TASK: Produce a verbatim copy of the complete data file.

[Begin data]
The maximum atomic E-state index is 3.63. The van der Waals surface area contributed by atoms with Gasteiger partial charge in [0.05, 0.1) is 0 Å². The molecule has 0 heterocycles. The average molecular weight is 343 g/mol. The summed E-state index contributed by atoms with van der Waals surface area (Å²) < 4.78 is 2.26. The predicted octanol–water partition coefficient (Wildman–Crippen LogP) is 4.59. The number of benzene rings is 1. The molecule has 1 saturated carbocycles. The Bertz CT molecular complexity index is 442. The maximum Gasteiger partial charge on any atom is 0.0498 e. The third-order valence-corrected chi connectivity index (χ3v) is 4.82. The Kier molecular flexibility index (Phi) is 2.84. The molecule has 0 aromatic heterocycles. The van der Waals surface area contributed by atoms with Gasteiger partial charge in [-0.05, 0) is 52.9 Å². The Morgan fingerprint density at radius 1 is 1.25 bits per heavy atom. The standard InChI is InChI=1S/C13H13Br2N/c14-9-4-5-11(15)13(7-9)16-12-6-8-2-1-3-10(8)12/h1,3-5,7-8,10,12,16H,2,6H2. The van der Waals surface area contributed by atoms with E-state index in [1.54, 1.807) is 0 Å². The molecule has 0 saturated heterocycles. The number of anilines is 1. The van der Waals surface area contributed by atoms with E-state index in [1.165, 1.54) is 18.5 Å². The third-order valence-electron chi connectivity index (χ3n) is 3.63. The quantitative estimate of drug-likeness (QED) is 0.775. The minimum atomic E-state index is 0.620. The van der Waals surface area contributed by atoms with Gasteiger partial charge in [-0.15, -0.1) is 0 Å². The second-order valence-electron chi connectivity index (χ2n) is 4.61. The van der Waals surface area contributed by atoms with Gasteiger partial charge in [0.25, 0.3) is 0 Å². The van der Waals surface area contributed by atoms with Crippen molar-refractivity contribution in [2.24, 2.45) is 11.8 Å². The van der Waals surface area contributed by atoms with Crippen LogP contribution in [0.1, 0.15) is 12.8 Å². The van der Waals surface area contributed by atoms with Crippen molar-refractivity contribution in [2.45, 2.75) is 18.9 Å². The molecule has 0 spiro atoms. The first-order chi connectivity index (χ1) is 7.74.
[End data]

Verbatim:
The maximum atomic E-state index is 3.63. The van der Waals surface area contributed by atoms with Gasteiger partial charge in [0.05, 0.1) is 0 Å². The molecule has 0 heterocycles. The average molecular weight is 343 g/mol. The summed E-state index contributed by atoms with van der Waals surface area (Å²) < 4.78 is 2.26. The predicted octanol–water partition coefficient (Wildman–Crippen LogP) is 4.59. The number of benzene rings is 1. The molecule has 1 saturated carbocycles. The Bertz CT molecular complexity index is 442. The maximum Gasteiger partial charge on any atom is 0.0498 e. The third-order valence-corrected chi connectivity index (χ3v) is 4.82. The Kier molecular flexibility index (Phi) is 2.84. The molecule has 0 aromatic heterocycles. The van der Waals surface area contributed by atoms with Gasteiger partial charge in [-0.05, 0) is 52.9 Å². The Morgan fingerprint density at radius 1 is 1.25 bits per heavy atom. The standard InChI is InChI=1S/C13H13Br2N/c14-9-4-5-11(15)13(7-9)16-12-6-8-2-1-3-10(8)12/h1,3-5,7-8,10,12,16H,2,6H2. The van der Waals surface area contributed by atoms with E-state index in [1.54, 1.807) is 0 Å². The molecule has 0 saturated heterocycles. The number of anilines is 1. The van der Waals surface area contributed by atoms with E-state index in [1.165, 1.54) is 18.5 Å². The third-order valence-electron chi connectivity index (χ3n) is 3.63. The quantitative estimate of drug-likeness (QED) is 0.775. The minimum atomic E-state index is 0.620. The van der Waals surface area contributed by atoms with Gasteiger partial charge in [-0.15, -0.1) is 0 Å². The second-order valence-electron chi connectivity index (χ2n) is 4.61. The van der Waals surface area contributed by atoms with Gasteiger partial charge in [0.25, 0.3) is 0 Å². The van der Waals surface area contributed by atoms with Crippen molar-refractivity contribution in [2.24, 2.45) is 11.8 Å². The van der Waals surface area contributed by atoms with Crippen LogP contribution in [0.1, 0.15) is 12.8 Å². The van der Waals surface area contributed by atoms with Crippen molar-refractivity contribution in [2.45, 2.75) is 18.9 Å². The molecule has 0 spiro atoms. The first-order chi connectivity index (χ1) is 7.74.